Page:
Heather Mallick writes, in today's Toronto Star, that the essence of the Harper government is personal cruelty:
I object to the Harper government for many reasons (harperwatch.wordpress.com provides a good listing service): damage to water, earth and sky via the tarsands, love of pipelines, no census, mandatory jail sentencing, service shrinkage, rubber-stamp Senate appointments, no harm reduction for drug users, the push for salesmanship over foreign aid, turning the Immigration Minister into judge and jury for deportations, silencing of scientists, rail safety deregulation, demonization of public servants, effective banning of strikes, contempt for women’s rights, proroguing of Parliament, voter suppression, plans for socially divisive income-splitting, and many more issues.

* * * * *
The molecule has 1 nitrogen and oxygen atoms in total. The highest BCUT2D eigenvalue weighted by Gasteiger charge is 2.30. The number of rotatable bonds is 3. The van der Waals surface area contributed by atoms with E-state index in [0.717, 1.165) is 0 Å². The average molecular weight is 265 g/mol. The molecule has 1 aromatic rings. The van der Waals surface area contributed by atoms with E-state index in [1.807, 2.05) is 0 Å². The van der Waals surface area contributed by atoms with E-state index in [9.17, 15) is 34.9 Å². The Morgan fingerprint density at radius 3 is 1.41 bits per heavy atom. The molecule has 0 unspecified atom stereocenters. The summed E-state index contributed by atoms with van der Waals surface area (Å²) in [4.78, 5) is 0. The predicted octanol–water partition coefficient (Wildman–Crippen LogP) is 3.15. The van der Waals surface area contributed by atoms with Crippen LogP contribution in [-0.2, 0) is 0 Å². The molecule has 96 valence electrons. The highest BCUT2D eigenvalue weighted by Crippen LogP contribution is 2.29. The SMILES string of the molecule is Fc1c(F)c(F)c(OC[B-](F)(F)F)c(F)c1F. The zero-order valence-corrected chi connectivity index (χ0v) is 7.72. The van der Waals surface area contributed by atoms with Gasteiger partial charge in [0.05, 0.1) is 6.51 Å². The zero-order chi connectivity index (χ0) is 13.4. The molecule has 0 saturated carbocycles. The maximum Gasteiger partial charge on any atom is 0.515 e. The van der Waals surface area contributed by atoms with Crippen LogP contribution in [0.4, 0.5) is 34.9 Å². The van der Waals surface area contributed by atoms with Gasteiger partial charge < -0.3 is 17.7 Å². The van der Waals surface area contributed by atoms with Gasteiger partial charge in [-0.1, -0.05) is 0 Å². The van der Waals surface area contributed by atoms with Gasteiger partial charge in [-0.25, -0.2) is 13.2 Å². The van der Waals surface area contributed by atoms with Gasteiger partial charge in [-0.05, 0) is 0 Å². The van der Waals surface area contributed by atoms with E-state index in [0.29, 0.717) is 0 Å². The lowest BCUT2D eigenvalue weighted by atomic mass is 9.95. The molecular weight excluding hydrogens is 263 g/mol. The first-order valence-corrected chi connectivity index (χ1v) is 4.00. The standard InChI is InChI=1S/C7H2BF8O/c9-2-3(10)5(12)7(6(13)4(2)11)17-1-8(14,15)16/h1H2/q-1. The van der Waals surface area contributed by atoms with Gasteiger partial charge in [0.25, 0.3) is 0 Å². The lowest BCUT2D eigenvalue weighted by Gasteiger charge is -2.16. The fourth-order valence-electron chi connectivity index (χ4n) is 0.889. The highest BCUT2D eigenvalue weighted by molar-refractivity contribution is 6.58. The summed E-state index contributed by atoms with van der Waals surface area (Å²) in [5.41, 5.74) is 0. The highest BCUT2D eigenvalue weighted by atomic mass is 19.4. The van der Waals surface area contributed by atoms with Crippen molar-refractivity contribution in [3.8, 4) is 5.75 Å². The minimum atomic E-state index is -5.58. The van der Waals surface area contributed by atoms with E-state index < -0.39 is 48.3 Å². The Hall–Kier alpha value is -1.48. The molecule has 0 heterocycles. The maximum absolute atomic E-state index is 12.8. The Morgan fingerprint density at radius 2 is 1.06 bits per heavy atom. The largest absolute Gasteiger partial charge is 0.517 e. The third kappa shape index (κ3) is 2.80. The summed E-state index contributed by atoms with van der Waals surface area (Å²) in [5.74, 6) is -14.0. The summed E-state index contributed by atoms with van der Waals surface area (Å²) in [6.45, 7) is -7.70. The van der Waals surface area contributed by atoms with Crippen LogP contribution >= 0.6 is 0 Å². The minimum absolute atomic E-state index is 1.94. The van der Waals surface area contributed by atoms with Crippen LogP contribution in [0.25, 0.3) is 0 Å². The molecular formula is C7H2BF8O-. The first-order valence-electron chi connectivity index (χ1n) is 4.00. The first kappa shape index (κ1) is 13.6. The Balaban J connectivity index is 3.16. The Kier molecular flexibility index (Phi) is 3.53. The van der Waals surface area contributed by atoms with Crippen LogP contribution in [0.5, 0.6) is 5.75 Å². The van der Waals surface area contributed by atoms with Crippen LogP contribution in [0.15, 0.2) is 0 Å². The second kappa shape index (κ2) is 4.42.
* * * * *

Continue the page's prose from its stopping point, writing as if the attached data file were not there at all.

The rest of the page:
But I wouldn’t object to the above on principle if they were arrived at democratically, without abusing the absolute power given to the winner in our bizarre political system, without disrespecting the courts, without giving one the feeling that one no longer lives in an organized society based on the rule of law.
Harper gets his way by bullying individuals, generally the weakest ones.
Yesterday's budget was yet another illustration of the Harperian practise of preying on the weakest. The budget will be balanced, but the cost will be counted in human lives. I note, for instance, that youth unemployment is at 14% -- twice the national average. And what does Mr. Flaherty offer? Loose change for apprenticeships.
But probably the best definition is this. The hallmark of Harper conservatives is that they take everything personally. They don’t just oppose Liberals, they hate Justin Trudeau. They don’t just oppose some Muslim fundraising, they hate that benighted teenager Omar Khadr.
Governments should be generalists, asking, “What is good for the nation?” Harperites are vengeful, asking, “Whom shall we make suffer?”
Or, as Orwell put it, "If you want to imagine the future, imagine a boot stamping on a human face -- forever."